News & opinion on Greater China and the even Greater Beyond: by Biff Cappuccino.

Saturday, April 09, 2005

On John Zerzan: At some point I'll have to devote a month to forensic study of some of the failed grand ideas, utopian visions, and lavender fancies that have been developed, perfected, and donated by socialist entrepreneurs to the benefit of our world. In the meantime, the primitivist John Zerzan who is distinguished for, amongst other things, his widely-known and even broadly-read works encouraging the abandonment of language and tools, not to mention his socio-political mentoring and friendship of Ted Kaczynski, the Unabomber, will have to suffice for the moment. John, like many others on stringent budgets, has discovered that shopping is a form of violence. From his perspective, every new purchase is an offensive gesture, a declaration of class war. Needless to say, despite having a dog in this fight, he's a pacifist.

The solution to class differences? The oldest solution of all: end all classes. But unlike Marx who professed that he wanted the world returned to the chemically pure state of the Amish, while spending most of his time hitting up Engels for rent and spending money, John's research has revealed that hunter/gatherer societies achieved true gender parity, enjoyed the most lavish leisure time. Little violence. Even less shopping.

Like Chomsky he struggles valiantly to join words to meaning; sweats gallantly to thread meaning on to words. John's works have had a galvanizing influence on the anti-globalization crowd, which though initially just mum and pissed, and thus slow to act on its own initiative, now has someone else's initiative and become vocal and sloganized. He's the new anti-money Marx who's left an enviable career in blood donations to cash in on the university lecture circuit. But let that not distract us from the fact that he's given our generation a ready to wear ideology that sticks both to the ribs and the bandanas. It was he, spiritually speaking, who wowed us at the protests in Seattle and Italy.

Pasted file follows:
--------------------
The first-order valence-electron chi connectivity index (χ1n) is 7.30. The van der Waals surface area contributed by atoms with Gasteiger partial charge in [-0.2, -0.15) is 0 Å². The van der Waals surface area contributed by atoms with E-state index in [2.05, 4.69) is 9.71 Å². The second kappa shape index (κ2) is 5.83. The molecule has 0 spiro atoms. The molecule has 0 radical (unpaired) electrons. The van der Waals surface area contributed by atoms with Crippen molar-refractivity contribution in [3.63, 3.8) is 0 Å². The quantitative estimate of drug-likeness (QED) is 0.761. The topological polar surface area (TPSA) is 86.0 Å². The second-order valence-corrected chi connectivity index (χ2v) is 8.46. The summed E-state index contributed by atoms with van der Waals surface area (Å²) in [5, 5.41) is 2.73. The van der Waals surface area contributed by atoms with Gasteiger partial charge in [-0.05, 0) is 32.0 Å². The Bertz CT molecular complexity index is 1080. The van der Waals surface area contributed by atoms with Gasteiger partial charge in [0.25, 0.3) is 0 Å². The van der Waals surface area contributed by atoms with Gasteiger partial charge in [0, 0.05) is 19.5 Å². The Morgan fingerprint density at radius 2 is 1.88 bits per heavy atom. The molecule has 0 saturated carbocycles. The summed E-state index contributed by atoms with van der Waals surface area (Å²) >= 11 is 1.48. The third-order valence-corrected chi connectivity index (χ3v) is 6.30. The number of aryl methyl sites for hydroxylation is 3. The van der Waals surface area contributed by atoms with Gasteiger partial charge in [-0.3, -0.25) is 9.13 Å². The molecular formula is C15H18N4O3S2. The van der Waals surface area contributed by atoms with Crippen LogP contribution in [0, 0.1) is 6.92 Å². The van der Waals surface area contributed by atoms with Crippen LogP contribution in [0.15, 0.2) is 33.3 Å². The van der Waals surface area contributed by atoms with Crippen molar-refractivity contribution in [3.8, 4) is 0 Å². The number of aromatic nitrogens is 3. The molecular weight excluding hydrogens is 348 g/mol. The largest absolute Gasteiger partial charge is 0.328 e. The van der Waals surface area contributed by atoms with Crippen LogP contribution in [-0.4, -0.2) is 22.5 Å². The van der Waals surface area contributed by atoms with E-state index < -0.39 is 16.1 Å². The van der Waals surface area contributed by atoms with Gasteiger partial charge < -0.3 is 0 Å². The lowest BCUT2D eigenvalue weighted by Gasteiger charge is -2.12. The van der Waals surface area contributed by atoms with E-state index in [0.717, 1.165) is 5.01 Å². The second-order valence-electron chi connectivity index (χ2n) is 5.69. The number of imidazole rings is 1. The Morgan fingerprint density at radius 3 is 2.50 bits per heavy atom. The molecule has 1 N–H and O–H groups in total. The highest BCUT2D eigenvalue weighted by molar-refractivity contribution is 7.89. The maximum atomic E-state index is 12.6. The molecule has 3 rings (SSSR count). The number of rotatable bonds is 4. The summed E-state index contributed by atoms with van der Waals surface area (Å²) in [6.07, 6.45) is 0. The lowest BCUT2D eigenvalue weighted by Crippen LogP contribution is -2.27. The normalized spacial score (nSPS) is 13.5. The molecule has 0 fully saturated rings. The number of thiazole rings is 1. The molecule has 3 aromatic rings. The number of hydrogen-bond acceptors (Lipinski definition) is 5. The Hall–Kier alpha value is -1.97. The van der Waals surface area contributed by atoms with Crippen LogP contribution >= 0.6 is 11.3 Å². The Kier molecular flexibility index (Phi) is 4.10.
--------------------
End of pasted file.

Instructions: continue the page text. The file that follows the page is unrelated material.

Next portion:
Here's a treat: Q: Well, let's assume for the moment that a literal return to a primitive state is desirable. Your writings have gone so far as to critique art, numbers, even language. How would you visualize a world, say, without language?

A: Thinking of a world without language entails an enormous speculative leap. From where we are now it is extremely difficult to posit or fathom a life-world based on non-symbolic communication, though of course some of that exists even now. Freud guessed that a sort of telepathy held sway before language; lovers need no words, as the saying goes. These are hints in the direction of unmediated communication. I'm sure you can think of others!

Q: When did you yourself first see through the 'lures of technology?' Have you always felt in opposition to it at some level? Was there some event or field of study that first prompted you to develop such an all-encompassing critique?

A: In the 1970s it slowly began to dawn on me, among others, that the concept of 'revolution' was somehow very inadequate. This gnawed at me at a time when I was doing graduate work in social and labor history. The first 'breakthrough' for me was in terms of the Industrial Revolution in England. Namely, it became clear that the factory system was introduced in large part as a means of social control. The dispersed craftsmen were deprived of their autonomy and brought together in factories to be de-skilled and disciplined. This shows that technology was not at all 'neutral.' This discovery helped me begin to see how division of labor is basically disempowering and alienating. One needs to look at technology as a system which contains the deeper values of the social order it embodies. It is never simply a matter of 'tools' or devices.

When summing up someone of his imaginative gifts, contribution, and dedication to the movement, after rummaging hard through my lexicon for just the right word, I don't think I could settle for anything less than: clown. He came to my attention through a documentary called Surplus. Worth checking out. Nothing better than getting it from the horse's mouth to persuade you that even a superlatively dumb dude like John can get a Ph.D. from Stanford and succeed professionally as a comedian. (link)

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